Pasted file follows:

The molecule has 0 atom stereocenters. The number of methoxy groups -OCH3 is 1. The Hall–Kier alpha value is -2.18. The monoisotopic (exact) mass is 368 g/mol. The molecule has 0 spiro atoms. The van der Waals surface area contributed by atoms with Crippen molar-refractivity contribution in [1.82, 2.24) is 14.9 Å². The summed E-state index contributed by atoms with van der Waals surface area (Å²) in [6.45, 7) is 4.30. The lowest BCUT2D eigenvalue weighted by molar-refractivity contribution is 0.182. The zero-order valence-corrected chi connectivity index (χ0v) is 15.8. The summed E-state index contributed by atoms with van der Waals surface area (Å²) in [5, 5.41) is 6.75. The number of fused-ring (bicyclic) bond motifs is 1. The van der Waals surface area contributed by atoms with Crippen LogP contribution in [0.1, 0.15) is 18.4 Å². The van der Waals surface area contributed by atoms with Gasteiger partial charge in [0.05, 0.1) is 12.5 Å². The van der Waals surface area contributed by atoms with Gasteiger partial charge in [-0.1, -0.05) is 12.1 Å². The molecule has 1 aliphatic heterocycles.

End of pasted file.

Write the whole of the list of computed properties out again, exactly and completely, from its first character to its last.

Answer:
The molecule has 0 atom stereocenters. The number of methoxy groups -OCH3 is 1. The Hall–Kier alpha value is -2.18. The monoisotopic (exact) mass is 368 g/mol. The molecule has 0 spiro atoms. The van der Waals surface area contributed by atoms with Crippen molar-refractivity contribution in [1.82, 2.24) is 14.9 Å². The summed E-state index contributed by atoms with van der Waals surface area (Å²) in [6.45, 7) is 4.30. The lowest BCUT2D eigenvalue weighted by molar-refractivity contribution is 0.182. The zero-order valence-corrected chi connectivity index (χ0v) is 15.8. The summed E-state index contributed by atoms with van der Waals surface area (Å²) in [5, 5.41) is 6.75. The number of fused-ring (bicyclic) bond motifs is 1. The van der Waals surface area contributed by atoms with Crippen LogP contribution in [0.1, 0.15) is 18.4 Å². The van der Waals surface area contributed by atoms with Gasteiger partial charge in [0.05, 0.1) is 12.5 Å². The van der Waals surface area contributed by atoms with Gasteiger partial charge in [-0.1, -0.05) is 12.1 Å². The molecule has 1 aliphatic heterocycles.